Apple also needs to “think different” and move beyond its Apple Store strategy in order to capture first-time smartphone users to propel what’s really fueled its growth – brand loyalty (retention).

Samsung Pop-up Store Demos (Seoul, Korea)

Having recently visited Seoul this week, I had a hands-on demo of Samsung’s (OTC:SSNLF) Galaxy Note 8 to learn what Samsung is doing well for their newest product launch. It’s no coincidence that the features announced in the Note 8 are also what we expect Apple to be launching soon; after all, Samsung is poised to be the premier supplier of OLED displays to Apple. Now that the next iPhone announcement date has been set for September 12, there are three things Apple must do to succeed with “supercycle” growth.

1) Wow us with Augmented Reality:

Samsung: The emphasis in Samsung’s pop-up store demos in Korea is on its upcoming Augmented Reality applications. Since Google (NASDAQ:GOOG) (NASDAQ:GOOGL) recently launched the ARCore development platform, their answer to Apple’s ARKit, SAMSUNG staff confirmed to me in the demos that AR apps will be first released with an Android Nougat version for the Note 8.

Enjoy full article on Seeking Alpha.

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Contrast, color and spatial separation improve attention and retention.

Photo by Quentin Keller: quentin-keller-55752
Photo courtesy: Quentin Keller @kt1klr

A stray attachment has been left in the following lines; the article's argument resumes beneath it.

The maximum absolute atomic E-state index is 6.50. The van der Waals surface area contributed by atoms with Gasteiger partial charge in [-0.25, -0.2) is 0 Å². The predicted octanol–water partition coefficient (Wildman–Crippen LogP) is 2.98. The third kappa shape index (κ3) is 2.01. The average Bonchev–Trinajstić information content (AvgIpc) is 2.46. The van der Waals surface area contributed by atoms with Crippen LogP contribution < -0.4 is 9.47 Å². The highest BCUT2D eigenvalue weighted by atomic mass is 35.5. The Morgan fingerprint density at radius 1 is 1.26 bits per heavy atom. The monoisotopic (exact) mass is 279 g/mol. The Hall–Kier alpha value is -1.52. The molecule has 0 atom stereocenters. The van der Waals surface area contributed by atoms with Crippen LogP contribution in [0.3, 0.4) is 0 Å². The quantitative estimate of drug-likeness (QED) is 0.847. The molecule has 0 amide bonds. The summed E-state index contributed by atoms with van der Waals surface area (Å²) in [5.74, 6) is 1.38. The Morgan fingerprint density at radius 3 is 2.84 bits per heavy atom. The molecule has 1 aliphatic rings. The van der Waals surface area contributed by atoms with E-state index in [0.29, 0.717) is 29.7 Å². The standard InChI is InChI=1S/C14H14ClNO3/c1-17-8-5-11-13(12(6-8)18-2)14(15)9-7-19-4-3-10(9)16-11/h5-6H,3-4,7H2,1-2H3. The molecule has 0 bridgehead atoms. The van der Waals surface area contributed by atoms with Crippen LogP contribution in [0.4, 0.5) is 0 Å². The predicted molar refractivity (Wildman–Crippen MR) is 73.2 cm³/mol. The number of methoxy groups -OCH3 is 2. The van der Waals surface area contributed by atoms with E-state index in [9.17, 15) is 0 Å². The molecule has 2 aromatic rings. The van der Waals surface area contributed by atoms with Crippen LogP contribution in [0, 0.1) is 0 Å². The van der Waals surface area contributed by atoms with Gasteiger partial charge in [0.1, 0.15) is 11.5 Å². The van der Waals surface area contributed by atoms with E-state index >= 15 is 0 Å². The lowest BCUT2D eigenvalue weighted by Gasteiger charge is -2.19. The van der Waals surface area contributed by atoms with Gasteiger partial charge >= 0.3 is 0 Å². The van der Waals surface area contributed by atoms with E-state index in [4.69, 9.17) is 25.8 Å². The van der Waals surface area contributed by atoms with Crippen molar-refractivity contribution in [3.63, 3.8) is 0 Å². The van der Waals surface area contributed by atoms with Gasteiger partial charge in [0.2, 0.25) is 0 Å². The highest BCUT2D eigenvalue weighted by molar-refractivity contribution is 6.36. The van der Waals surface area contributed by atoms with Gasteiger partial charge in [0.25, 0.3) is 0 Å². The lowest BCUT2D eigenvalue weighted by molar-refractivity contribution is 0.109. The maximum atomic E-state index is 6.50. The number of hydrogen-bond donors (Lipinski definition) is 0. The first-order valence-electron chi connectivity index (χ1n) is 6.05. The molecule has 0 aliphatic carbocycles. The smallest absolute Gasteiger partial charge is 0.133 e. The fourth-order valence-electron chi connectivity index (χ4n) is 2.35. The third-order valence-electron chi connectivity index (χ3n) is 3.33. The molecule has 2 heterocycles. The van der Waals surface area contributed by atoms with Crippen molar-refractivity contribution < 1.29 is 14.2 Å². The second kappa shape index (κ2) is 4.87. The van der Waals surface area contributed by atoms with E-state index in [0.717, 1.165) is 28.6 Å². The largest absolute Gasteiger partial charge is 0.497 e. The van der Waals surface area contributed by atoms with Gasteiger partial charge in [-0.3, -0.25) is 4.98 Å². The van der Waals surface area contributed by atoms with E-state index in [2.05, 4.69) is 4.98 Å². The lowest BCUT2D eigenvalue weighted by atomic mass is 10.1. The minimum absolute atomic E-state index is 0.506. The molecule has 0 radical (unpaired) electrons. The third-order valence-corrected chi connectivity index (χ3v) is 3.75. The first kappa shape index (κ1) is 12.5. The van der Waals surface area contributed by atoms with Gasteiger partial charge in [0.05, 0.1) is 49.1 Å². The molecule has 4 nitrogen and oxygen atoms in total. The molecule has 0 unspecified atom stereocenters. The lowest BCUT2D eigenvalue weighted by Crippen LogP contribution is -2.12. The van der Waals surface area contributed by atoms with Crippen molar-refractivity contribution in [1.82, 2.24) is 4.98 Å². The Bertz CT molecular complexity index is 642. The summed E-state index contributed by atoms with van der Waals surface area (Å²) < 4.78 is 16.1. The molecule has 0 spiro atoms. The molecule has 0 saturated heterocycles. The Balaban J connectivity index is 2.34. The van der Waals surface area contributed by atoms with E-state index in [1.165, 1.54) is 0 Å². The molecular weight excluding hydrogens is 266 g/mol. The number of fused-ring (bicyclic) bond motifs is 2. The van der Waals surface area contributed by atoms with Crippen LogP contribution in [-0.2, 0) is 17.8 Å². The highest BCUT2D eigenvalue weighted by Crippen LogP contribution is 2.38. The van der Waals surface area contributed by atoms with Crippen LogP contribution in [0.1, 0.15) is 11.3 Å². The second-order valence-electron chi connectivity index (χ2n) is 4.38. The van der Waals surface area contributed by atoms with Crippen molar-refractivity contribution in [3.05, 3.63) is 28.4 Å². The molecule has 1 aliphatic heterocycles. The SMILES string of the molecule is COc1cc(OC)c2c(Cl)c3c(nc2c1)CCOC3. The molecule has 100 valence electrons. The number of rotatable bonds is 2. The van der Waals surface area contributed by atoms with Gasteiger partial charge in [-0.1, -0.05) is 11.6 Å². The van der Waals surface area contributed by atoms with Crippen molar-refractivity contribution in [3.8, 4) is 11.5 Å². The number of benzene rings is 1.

According to Human-Oriented Technology Lab and a study conducted by  & website designers have only 50 milli seconds, less than 1 second, to get the attention of a viewer.   They conducted three studies and found each time that visual appeal ratings  could be assessed within 50 ms, suggesting that web designers have about 50 ms to make a good first impression.

Axel Buchner at the Heinrich-Heine University, Institute for Experiential Psychology, in Düsseldorf, Germany found that dark text on a light background consistently outperformed retention over light text on dark background. The higher the contract the better people could retain the information they were presented with.

Higher contrast improves readability.
Higher contrast improves readability.

Mr. Buchner also found that this is true regardless of the color combination used.  However a study by Mariam Adawiah Dzulkifli and Muhammad Faiz Mustafar found that different colors do influence people’s emotional state. Greene, Bell, and Boyer (), demonstrated in their studies that warm types of colors such as yellow, red and orange have  a greater effect on attention compared to the cool type of colors like brown and gray.